Trump’s Exurban Slide And Signs Of A GOP Split

President Donald Trump’s struggles in public opinion polls have been well-documented, but the latest NBC News/Wall Street Journal poll shows he may be having trouble in one area that is particularly important to Republicans, exurban communities.

An analysis of the latest NBC/WSJ poll data by the American Communities Project finds that Trump’s job approval number in Exurb counties, 35%, is below his national figure 39%. That marks the first time since Trump took office that his approval in those reliably Republican areas is below his national average.

Trump’s Slide in the Exurbs

February Poll April Poll May Poll
National Job Approval 44% 40% 39%
Exurban Job Approval 48% 43% 35%
Difference Exurbs +4 Exurbs +3 Exurbs -4

You can see the Exurbs on the map below in yellow. They tend to sit at the edge of metro areas and are a transition point between urban and rural America. On the whole, Exurb counties are less diverse and less densely populated that big city or suburban areas.

The May number is significant not only because Trump won the vote out of the Exurbs in November by a solid 17 points (55% to 38%) but also because those counties tend to be home to a particular type of Republican.

Exurb counties tend to have higher rates of educational attainment than the nation as a whole with higher median household incomes and lower rates of unemployment. In other words, they are home to people who are winners in the modern global economy.

The Thriving Exurbs

United States Exurb Counties
Bachelor’s Degree or More 29.8% 33.5%
Median HH Income $53,889 $64,224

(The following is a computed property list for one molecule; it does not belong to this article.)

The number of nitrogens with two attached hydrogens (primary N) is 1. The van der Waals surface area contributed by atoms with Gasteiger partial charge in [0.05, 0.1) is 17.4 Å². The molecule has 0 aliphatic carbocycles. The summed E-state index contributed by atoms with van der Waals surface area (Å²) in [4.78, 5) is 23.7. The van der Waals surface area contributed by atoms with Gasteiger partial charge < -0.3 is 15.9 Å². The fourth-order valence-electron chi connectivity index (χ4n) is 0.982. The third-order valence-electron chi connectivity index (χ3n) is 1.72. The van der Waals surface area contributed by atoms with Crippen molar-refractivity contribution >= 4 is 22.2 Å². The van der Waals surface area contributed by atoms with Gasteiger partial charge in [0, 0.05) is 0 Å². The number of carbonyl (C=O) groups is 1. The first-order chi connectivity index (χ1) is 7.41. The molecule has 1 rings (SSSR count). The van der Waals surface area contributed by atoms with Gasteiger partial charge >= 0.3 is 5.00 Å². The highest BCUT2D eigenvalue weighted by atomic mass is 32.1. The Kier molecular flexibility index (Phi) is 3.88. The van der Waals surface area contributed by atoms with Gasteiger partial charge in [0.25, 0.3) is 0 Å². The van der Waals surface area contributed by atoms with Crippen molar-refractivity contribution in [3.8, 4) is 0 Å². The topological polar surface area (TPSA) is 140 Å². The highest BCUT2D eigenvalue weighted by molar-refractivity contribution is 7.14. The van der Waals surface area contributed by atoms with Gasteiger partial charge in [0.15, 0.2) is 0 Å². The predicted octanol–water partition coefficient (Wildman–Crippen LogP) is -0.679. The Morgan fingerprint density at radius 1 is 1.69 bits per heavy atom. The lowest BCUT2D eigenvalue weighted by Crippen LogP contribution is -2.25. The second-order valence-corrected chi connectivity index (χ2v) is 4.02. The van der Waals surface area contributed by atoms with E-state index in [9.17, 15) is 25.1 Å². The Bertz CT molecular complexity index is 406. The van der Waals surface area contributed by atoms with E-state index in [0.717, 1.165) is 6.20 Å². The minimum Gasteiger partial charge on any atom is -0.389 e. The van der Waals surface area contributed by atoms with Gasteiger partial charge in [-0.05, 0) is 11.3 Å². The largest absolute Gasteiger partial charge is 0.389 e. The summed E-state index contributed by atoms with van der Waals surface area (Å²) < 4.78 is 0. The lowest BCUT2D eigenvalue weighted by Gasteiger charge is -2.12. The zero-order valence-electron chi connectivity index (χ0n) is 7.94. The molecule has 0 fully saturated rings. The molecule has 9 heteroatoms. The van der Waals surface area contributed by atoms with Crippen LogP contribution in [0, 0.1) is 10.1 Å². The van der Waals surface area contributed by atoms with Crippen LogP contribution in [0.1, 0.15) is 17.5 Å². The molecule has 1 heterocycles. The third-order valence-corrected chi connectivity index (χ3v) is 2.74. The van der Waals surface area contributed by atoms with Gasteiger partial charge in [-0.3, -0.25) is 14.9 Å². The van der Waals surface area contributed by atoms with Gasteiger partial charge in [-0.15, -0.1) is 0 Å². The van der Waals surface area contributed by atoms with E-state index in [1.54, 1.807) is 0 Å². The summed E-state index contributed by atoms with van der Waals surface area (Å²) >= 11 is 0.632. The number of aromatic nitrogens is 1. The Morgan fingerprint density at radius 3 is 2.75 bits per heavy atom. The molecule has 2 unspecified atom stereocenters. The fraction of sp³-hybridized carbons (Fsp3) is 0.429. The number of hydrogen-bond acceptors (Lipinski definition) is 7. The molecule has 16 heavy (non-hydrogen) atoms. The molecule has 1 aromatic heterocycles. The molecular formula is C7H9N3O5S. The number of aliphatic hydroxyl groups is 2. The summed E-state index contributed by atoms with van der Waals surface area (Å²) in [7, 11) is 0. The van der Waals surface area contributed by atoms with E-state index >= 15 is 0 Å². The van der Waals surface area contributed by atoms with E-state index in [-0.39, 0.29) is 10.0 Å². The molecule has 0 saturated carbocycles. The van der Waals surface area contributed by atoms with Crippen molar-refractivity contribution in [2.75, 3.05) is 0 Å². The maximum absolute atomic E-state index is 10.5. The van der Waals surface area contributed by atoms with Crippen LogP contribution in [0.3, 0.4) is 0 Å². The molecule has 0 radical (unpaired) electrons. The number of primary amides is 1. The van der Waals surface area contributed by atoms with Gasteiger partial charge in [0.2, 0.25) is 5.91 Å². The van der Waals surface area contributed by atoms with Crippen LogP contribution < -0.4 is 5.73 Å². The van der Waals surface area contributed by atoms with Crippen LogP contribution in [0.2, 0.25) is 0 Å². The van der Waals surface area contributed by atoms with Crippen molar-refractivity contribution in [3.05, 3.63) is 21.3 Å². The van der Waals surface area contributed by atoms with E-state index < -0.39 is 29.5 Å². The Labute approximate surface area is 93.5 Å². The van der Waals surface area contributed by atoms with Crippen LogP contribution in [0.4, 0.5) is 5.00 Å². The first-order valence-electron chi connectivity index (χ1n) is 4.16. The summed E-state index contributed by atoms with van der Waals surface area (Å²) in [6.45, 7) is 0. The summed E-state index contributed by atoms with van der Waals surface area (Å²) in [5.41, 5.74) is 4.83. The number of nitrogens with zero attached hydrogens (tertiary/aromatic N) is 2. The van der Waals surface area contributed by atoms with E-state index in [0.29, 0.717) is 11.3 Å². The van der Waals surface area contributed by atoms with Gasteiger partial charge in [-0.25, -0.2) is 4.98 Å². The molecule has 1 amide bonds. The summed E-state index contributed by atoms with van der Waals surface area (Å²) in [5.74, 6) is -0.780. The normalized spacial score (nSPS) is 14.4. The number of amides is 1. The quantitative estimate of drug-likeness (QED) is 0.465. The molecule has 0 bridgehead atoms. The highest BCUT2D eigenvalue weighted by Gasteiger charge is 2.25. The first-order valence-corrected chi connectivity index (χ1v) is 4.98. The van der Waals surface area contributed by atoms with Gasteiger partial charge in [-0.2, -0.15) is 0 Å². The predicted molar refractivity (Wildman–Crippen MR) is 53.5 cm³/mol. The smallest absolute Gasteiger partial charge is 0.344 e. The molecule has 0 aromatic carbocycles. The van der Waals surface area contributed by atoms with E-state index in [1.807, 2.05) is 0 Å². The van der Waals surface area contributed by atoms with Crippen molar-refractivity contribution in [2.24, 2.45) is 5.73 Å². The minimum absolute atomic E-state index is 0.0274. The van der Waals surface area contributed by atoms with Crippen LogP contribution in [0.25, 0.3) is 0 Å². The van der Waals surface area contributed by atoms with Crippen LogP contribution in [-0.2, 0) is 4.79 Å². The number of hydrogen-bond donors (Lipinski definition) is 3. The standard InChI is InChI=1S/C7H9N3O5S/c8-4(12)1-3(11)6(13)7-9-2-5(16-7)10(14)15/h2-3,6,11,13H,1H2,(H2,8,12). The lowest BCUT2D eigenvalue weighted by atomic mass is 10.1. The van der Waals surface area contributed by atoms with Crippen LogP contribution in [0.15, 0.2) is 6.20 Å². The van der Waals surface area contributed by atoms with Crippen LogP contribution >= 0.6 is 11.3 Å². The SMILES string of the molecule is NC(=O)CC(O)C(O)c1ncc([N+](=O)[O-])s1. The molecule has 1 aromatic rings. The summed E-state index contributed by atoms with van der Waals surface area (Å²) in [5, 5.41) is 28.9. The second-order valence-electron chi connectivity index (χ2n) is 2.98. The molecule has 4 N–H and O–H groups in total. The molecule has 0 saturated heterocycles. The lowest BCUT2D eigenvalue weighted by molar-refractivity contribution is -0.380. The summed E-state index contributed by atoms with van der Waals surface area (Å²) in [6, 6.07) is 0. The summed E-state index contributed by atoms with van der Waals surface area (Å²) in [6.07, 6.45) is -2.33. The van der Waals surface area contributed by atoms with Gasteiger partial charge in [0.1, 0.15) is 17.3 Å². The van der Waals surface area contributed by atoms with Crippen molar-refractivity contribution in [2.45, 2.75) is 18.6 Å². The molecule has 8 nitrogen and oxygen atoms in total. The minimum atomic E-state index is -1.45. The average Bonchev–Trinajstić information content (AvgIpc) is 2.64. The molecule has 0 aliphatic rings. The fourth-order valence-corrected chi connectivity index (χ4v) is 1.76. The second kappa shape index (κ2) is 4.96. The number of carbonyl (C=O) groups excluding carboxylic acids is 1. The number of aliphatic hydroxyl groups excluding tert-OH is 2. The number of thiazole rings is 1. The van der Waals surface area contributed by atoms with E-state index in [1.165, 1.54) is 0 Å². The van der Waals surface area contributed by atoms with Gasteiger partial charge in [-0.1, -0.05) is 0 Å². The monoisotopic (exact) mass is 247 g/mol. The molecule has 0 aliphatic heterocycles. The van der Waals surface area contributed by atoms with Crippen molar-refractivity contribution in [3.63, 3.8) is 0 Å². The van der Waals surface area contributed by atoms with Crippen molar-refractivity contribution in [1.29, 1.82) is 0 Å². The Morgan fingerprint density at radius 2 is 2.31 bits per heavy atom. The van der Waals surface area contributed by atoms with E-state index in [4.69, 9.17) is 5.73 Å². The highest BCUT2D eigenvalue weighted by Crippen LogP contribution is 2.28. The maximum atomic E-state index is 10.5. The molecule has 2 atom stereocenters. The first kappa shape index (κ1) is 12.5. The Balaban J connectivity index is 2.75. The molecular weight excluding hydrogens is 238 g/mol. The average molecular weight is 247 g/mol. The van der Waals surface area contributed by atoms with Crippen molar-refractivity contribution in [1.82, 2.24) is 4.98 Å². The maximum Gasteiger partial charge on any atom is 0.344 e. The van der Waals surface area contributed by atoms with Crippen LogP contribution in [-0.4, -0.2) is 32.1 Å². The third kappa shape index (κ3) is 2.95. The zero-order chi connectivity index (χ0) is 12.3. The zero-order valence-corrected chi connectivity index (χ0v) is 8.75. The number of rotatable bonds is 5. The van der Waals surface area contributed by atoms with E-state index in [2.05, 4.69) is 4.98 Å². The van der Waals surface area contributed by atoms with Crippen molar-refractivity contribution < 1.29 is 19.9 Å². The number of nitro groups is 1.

February Unemployment 4.9% 4.3%

In this way, the Exurbs were never especially good targets for Trump’s “Make America Great Again” messaging that focused on bringing back older, struggling industries and rural communities.

The Exurbs attraction to Trump was more partisan in nature. Voters in those counties have voted for the Republican candidate by double-digits in every presidential election since 2000.

But Trump’s slip in the Exurbs, suggests that partisan loyalty may not be enough to keep the president afloat in those places, at least in the current storm of troubles he’s facing.

The slide also raises more fundamental questions about the splits within GOP.

Since his announcement for president Trump has cut a different figure than the usual GOP standard bearer. His populist economic words did not fit with the free-market approach generally advocated by Republicans and his strained relations with the party establishment made some of the party’s leadership uncomfortable.

In terms of economic and educational attainment, it’s helpful to think of the Exurbs as the home of the GOP’s establishment wing. If the numbers from this May poll appear in future months, the GOP could be headed for bumpy days ahead and possibly a schism over President Trump that may push party members to choose sides on how to handle the White House.

 

 

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